Prime Minister Manmohan Singh surprised his detractors yesterday when he hit out at the Opposition for their behaviour in Parliament, which, in his own words, is ‘the supreme body in the country.’
Not many will disagree that some of the conduct displayed especially over the last few weeks has been nothing short of disgraceful. No, politicians have not thrown chairs at each other, but as Singh pointed out, it has not been allowed “to function session after session.”
The PM is undoubtedly hurt that his integrity has been questioned, and didn’t hold back the punches. All loose talk of the food bill (which the Congress insist has got nothing to do with next year’s elections) and the missing files in the Coal controversy seems to have taken its toll.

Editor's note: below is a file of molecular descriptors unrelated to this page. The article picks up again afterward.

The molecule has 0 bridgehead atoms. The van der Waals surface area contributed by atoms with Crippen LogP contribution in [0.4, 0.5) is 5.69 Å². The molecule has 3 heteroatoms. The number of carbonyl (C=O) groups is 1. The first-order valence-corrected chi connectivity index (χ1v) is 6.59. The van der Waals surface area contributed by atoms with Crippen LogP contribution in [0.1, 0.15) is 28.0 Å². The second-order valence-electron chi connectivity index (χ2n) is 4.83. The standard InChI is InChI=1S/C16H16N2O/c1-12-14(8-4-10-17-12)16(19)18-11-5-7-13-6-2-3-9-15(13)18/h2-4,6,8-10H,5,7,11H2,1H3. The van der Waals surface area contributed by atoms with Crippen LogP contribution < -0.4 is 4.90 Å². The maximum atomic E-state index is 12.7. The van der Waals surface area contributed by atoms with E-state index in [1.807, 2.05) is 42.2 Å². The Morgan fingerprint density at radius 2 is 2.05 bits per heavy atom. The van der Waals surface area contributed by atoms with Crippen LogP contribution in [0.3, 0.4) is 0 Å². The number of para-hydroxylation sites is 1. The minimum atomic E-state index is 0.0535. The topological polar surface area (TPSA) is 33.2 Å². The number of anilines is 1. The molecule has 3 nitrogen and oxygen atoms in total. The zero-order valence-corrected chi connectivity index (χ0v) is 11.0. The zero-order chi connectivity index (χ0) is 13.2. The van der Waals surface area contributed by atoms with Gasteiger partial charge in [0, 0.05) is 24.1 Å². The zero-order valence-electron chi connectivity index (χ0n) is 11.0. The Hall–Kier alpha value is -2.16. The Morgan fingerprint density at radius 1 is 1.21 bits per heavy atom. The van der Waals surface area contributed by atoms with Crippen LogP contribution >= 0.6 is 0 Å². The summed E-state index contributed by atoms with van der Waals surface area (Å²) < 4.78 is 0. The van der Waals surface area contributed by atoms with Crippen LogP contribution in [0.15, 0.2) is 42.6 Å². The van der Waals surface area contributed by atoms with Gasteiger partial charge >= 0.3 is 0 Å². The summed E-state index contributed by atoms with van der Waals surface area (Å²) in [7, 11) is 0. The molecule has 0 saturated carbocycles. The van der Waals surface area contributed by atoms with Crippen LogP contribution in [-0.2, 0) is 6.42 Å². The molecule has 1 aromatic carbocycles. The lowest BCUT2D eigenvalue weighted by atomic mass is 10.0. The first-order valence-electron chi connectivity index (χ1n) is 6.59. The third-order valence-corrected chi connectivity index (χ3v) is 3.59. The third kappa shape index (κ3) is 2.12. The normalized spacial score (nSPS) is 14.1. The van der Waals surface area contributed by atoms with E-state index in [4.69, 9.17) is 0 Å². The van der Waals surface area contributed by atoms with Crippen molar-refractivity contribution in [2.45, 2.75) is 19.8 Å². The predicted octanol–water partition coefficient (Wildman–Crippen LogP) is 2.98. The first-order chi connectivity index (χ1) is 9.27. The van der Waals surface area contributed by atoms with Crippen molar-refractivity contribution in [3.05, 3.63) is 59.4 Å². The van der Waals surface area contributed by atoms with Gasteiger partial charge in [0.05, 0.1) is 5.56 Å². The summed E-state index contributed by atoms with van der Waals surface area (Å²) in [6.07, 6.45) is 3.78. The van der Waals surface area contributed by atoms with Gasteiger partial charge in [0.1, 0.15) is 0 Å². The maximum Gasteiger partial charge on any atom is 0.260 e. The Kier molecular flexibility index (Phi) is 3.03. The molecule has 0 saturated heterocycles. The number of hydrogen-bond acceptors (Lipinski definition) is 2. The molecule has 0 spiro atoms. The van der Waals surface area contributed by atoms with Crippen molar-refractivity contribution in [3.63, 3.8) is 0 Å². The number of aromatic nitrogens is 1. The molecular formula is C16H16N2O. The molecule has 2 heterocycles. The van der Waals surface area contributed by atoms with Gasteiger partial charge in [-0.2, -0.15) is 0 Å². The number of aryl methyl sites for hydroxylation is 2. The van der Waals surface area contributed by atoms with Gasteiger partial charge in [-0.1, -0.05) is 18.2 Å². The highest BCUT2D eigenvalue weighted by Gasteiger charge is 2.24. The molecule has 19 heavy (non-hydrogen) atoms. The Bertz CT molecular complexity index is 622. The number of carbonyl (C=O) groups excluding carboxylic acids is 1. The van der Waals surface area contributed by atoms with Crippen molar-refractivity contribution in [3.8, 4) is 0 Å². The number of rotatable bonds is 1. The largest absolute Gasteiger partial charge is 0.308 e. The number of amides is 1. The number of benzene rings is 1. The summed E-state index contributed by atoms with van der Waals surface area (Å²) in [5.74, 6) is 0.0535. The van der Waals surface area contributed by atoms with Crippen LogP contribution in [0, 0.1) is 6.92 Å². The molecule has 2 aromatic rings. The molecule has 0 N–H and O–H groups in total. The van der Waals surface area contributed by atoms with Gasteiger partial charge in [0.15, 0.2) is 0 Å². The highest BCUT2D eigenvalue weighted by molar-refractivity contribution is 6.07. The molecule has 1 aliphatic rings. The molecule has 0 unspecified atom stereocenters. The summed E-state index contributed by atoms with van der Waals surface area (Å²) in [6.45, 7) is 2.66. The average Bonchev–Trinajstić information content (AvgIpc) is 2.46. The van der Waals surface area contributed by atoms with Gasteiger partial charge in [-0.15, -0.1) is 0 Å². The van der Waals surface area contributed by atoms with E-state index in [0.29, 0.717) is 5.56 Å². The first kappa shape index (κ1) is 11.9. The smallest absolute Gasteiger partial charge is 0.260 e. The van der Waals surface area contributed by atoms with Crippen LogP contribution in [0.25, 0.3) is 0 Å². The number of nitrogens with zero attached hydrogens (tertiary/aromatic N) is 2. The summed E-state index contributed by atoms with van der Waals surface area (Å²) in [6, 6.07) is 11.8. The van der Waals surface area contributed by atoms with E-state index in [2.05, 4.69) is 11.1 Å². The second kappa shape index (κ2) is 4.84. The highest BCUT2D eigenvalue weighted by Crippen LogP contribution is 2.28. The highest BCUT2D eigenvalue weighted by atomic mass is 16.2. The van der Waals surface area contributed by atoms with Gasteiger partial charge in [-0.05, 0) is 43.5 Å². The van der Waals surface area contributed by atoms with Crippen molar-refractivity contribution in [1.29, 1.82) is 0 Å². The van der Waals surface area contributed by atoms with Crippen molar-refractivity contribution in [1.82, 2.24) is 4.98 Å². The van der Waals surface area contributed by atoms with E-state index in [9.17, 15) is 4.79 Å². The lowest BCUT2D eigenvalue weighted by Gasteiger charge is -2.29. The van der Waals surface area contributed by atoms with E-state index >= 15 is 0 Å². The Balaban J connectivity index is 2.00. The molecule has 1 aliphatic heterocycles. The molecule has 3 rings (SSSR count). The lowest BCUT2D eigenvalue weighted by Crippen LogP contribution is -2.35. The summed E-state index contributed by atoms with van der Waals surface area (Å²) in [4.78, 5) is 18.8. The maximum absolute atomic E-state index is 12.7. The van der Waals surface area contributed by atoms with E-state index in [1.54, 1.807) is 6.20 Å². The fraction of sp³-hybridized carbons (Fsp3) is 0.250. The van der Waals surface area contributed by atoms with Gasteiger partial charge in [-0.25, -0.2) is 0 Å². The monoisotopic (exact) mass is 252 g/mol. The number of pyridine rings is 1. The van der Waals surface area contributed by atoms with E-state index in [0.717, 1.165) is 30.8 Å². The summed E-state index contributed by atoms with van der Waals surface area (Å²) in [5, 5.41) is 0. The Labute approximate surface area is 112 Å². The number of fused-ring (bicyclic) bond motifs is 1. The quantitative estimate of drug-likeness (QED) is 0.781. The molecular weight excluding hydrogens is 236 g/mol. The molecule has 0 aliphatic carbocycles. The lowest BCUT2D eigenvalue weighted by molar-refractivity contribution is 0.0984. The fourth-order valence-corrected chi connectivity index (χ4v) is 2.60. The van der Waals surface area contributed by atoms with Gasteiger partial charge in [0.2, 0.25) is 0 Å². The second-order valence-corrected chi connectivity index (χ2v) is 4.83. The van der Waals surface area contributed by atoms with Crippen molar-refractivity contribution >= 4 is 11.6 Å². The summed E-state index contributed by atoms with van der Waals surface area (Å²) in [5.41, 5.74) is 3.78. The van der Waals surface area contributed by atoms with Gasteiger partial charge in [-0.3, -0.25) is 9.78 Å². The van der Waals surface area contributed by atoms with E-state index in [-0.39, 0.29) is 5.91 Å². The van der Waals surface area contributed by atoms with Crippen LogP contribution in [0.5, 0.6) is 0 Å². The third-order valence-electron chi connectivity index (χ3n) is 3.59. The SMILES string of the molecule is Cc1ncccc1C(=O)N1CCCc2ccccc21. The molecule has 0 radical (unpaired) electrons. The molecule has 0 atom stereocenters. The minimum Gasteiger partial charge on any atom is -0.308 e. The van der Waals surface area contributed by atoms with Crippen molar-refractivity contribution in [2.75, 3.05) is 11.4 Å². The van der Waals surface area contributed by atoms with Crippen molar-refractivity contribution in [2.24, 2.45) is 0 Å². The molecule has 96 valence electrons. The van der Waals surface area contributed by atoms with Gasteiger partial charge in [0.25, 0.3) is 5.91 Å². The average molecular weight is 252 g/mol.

Should we be seeing a vocal Manmohan Singh like we did on Friday? Yes. For a person of his position, he speaks far too little, which does justice to the accusation of him not being proactive. His silence has been perceived as his failing.
As much as it was good to see him speaking out about politicians not behaving in a proper manner, it was disappointing to notice a near-muted reaction to the falling of the Indian rupee. India, for all its progress, has become an object of ridicule in the financial world. And the fact that its prime minister was known as an accomplished economist before taking over the big seat adds insult to injury.
Sure, a combination of the ruling party and the Opposition can right the wrongs in our economy, but this is no time to be passive. The people of this country would want to hear more from the PM and not only when he has been cornered.
Hopefully, yesterday’s outburst will lead to a day when the leader is in prime form.